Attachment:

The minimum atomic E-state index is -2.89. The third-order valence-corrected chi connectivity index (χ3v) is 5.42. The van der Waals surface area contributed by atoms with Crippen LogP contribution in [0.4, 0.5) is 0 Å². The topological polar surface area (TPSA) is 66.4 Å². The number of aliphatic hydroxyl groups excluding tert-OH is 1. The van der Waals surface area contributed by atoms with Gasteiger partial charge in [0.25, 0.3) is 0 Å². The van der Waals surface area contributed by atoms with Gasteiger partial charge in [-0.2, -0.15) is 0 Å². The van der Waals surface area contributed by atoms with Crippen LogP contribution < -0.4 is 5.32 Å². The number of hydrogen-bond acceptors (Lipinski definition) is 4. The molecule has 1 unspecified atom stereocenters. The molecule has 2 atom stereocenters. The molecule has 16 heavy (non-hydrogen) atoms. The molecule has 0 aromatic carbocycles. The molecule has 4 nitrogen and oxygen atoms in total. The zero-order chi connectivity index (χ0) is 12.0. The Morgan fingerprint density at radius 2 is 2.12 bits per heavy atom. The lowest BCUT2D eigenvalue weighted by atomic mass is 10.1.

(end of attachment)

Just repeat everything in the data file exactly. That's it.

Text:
The minimum atomic E-state index is -2.89. The third-order valence-corrected chi connectivity index (χ3v) is 5.42. The van der Waals surface area contributed by atoms with Crippen LogP contribution in [0.4, 0.5) is 0 Å². The topological polar surface area (TPSA) is 66.4 Å². The number of aliphatic hydroxyl groups excluding tert-OH is 1. The van der Waals surface area contributed by atoms with Gasteiger partial charge in [0.25, 0.3) is 0 Å². The van der Waals surface area contributed by atoms with Gasteiger partial charge in [-0.2, -0.15) is 0 Å². The van der Waals surface area contributed by atoms with Crippen LogP contribution < -0.4 is 5.32 Å². The number of hydrogen-bond acceptors (Lipinski definition) is 4. The molecule has 1 unspecified atom stereocenters. The molecule has 2 atom stereocenters. The molecule has 16 heavy (non-hydrogen) atoms. The molecule has 0 aromatic carbocycles. The molecule has 4 nitrogen and oxygen atoms in total. The zero-order chi connectivity index (χ0) is 12.0. The Morgan fingerprint density at radius 2 is 2.12 bits per heavy atom. The lowest BCUT2D eigenvalue weighted by atomic mass is 10.1.